Supreme Court Vacates Ninth Circuit’s LinkedIn Data-Scraping Decision, Raising Questions Regarding Access to Information Publicly Available Online
On June 14, 2021, the U.S. Supreme Court granted certiorari by summary disposition in hiQ Labs, Inc. v. LinkedIn Corp., vacating the decision of the U.S. Ninth Circuit Court of Appeals, and remanding the case to the Ninth Circuit for further consideration in view of the Supreme Court’s recent decision in Van Buren v. United States.
hiQ Labs, Inc. (“hiQ Labs”) is a data analytics company that uses data publicly available on various websites to develop talent management algorithms and other software. The dispute between hiQ Labs and LinkedIn Corp. (“LinkedIn”) arose as a result of hiQ’s collection, through the use of automated data-scraping bots, of LinkedIn user information from public LinkedIn profiles. In 2017, LinkedIn sent to hiQ Labs a cease and desist letter, demanding that hiQ discontinue its data-scraping practices on LinkedIn user profiles, and blocked hiQ Labs’ ability to employ its automated bots on LinkedIn profiles. In response, hiQ Labs sought injunctive relief in the U.S. District Court for the Northern District of California, where hiQ was granted such relief, enjoining LinkedIn from asserting various statutes and causes of action against hiQ Labs, including the Computer Fraud and Abuse Act (“CFAA”). The ruling of the District Court was affirmed by the Ninth Circuit, which held that hiQ Labs’ use of automated, data-scraping bots to access public information was not likely to be a violation of the CFAA.
The CFAA imposes civil and criminal liability on anyone who intentionally accesses a computer without authorization or whose access exceeds authorized access to such computer. In Van Buren, the Supreme Court assessed whether a police officer who performed a search within a police database in exchange for money – a search that, because it was unrelated to police business, violated applicable police policy – was subject to liability under the CFAA. The Supreme Court held that the CFAA covers those who obtain information from any portion of a computer (e.g., files, databases, and the like) to which their authorized access does not extend, but that it does not cover those who have improper motives for accessing portions of the computer that would otherwise be lawfully accessible by them.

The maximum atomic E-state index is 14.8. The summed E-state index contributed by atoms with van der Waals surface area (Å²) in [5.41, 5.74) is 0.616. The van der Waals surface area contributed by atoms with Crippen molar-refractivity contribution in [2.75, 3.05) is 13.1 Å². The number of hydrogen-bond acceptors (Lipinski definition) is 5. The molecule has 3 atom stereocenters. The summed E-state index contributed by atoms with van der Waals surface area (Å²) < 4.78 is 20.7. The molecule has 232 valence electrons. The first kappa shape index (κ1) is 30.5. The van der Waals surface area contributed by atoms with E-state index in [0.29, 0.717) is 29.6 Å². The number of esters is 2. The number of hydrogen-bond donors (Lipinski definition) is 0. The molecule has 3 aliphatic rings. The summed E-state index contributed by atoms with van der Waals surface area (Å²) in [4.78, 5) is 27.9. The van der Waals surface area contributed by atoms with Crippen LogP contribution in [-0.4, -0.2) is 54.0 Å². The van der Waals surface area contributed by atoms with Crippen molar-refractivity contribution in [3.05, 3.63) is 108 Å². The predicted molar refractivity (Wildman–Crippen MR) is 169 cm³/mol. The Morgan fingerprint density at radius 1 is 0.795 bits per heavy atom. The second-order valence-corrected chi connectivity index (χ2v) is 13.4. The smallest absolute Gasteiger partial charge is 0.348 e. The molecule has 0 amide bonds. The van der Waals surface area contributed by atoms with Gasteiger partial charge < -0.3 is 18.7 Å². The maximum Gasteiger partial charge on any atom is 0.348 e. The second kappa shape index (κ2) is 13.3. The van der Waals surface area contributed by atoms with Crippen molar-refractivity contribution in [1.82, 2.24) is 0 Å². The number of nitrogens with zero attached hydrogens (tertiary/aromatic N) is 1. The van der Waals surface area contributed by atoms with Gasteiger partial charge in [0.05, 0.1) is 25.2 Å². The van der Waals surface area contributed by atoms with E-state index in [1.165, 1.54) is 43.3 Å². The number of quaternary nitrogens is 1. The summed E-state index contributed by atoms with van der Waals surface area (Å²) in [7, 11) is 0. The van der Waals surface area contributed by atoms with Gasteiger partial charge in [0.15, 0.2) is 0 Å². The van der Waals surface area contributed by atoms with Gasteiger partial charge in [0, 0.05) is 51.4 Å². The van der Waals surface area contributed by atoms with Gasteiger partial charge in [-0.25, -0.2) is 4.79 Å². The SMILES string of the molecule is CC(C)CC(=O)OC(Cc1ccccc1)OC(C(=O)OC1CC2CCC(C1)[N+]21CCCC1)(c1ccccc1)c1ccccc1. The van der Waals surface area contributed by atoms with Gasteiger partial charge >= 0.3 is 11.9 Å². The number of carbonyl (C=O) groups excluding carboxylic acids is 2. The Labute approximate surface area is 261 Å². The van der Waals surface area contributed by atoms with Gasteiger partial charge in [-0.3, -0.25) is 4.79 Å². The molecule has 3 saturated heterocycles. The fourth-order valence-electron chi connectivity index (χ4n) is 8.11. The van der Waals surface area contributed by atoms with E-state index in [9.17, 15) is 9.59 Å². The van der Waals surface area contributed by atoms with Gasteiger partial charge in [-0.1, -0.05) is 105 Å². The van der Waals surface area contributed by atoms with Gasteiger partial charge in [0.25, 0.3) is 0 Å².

In remanding hiQ Labs back to the Ninth Circuit, the Supreme Court appears to suggest that it believes there is a question as to whether the CFAA applies to hiQ Labs’ data-scraping activities. LinkedIn has argued that, in light of its terms of service (which prohibit automated data scraping), its cease and desist letter, and its use of technical measures to block the ability of hiQ Labs bots to scrape data from LinkedIn profiles, hiQ Labs did not have authorization to use bots to perform data scraping, and that its data-scraping activities fall squarely within the ambit of the CFAA.
As the use by companies of automated data-scraping technologies proliferates across the internet, the Ninth Circuit’s decision on remand may have wide-reaching consequences for social media platforms and other websites that collect and make available user information. Resolution of the “authorized access” issue may force website operators to retool their terms of service by bolstering provisions related to access and permitted use.
On the other hand, it is possible that the Ninth Circuit may “side-step” the CFAA question on public policy grounds. For example, the Ninth Circuit may adopt a similar line of reasoning as it did the first time it heard hiQ Labs, and may find that allowing companies – such as LinkedIn – that collect and use personal information of users, and that make such personal information publicly available – to decide, on any basis, who can collect and use the data, may give rise to “information monopolies” that would be contrary to public interest, especially in light of recent legislative trends granting individuals greater rights in their personal information. Regardless of the outcome, the Ninth Circuit’s decision will be an important development in the personal information and data privacy spheres.